This study has a number of strengths. The literature search for item generation included systematic reviews, from which individual studies were further scrutinized for the effect of IRT on blood pressure response parameters. A modified Delphi technique for consensus building preserved the anonymity of panelists, allowing them to express their opinions freely without any restrictions. This reduced the influence of dominant personalities and/or panel experts’ status on the results. It also allowed panel members to make suggestions and provide comments on the potential modification or addition of items. More importantly, this technique is inexpensive and flexible, allowing experts to contribute irrespective of their geographical location without needing to make physical contact. There was diversity in experts’ professional backgrounds in relation to exercise and sport science, spanning from academic to clinical practice, with all panelists having at least a graduate degree and years of experience. The majority of the panelists with academic/research expertize had 5 or more publications in IRT research, while those with clinical expertize were ranked as senior practitioners or were in advanced clinical practice and had more than 5 years of experience. However, this study is not free of limitations. The overall response rate in Round 1 (19 out of 42 invited experts—45%) was low, with 13 out of 19 participants submitting complete responses. This further reduced in Round 2, with 11 out of 18 invited experts responding and 10 submitting complete responses, thus limiting the number of experts involved in making the decisions. The reasons for low respondent rates cannot be explained but could be related to COVID-19 and may include time management issues. The Qualtrics survey could have been set up with a longer active response period to allow more time for completion. This could potentially have compensated for data lost due to incomplete responses.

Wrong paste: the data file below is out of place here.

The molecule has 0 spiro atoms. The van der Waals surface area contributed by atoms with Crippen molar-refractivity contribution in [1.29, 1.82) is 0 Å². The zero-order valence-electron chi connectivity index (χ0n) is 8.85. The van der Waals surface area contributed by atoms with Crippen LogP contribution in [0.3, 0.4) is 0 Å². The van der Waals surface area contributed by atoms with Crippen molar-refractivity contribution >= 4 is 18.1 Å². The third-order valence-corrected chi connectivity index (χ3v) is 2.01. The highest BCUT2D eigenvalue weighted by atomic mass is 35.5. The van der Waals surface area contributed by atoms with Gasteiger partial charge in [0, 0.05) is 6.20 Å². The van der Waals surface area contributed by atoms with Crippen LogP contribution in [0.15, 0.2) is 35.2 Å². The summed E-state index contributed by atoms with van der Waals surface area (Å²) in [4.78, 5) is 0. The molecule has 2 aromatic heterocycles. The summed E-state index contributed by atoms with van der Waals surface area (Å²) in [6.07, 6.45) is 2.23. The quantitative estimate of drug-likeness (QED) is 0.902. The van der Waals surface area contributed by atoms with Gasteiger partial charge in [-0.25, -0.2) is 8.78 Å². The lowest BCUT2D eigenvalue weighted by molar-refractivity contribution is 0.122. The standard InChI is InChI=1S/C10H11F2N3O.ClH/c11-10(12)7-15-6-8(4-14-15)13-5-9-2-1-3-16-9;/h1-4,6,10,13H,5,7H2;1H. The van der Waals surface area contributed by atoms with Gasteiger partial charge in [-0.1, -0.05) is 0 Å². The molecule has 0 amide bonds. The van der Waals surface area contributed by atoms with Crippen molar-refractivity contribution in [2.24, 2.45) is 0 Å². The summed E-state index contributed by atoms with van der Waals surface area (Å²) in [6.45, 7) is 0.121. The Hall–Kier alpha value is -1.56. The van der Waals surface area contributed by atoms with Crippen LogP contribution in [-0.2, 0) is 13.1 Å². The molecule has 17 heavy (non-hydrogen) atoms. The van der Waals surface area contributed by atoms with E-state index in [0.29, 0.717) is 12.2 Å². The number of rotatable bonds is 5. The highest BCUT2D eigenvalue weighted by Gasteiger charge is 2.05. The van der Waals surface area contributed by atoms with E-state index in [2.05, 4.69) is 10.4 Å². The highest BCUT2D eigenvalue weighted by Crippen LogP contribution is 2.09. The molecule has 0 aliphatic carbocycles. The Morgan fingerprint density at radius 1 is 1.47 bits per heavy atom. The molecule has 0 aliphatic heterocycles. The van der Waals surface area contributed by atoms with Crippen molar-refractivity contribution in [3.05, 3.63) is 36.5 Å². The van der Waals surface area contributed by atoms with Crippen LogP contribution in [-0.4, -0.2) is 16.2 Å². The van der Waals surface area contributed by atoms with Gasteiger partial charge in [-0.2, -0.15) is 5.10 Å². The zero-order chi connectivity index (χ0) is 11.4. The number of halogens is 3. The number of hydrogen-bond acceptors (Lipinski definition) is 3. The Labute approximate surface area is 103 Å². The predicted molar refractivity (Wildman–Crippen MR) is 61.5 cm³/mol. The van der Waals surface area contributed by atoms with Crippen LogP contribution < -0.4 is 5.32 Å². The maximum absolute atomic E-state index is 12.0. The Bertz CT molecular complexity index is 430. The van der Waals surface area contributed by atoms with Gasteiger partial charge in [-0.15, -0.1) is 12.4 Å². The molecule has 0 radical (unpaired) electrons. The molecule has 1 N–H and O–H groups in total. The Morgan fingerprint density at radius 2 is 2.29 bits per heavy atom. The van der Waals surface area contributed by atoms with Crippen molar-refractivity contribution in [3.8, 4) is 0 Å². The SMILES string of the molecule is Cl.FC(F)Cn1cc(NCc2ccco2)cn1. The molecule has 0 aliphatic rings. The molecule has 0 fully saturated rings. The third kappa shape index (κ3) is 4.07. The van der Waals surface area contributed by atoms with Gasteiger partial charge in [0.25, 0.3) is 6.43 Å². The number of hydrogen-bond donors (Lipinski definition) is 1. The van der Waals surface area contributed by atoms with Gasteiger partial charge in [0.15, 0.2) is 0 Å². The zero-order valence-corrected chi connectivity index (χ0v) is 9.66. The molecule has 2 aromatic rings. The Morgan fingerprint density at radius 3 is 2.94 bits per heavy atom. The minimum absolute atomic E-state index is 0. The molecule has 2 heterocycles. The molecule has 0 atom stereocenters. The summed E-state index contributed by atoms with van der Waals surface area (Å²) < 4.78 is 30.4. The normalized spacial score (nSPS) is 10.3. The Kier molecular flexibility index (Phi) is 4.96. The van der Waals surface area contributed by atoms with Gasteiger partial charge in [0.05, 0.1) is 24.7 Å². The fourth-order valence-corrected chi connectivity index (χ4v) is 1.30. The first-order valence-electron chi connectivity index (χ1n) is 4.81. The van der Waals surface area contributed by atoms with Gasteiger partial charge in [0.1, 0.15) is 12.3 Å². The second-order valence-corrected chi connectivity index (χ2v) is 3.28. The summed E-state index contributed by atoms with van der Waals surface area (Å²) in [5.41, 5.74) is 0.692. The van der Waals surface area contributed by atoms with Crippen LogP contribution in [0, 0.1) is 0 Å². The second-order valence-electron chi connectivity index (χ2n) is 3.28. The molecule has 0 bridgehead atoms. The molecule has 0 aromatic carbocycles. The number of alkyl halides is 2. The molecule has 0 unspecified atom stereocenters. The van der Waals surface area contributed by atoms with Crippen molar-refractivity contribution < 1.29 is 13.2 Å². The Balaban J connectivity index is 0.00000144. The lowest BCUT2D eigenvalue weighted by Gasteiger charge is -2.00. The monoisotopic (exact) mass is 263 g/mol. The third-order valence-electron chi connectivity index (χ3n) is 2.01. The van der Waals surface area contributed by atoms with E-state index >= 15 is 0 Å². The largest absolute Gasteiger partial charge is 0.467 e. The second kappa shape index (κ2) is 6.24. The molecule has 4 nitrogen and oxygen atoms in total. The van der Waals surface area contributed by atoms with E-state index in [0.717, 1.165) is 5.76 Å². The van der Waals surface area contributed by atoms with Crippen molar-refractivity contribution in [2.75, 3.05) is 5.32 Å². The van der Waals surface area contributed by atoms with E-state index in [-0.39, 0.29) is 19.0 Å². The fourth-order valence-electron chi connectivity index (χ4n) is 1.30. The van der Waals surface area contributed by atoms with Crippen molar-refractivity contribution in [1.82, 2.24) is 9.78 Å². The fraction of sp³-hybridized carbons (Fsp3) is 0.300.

Conclusion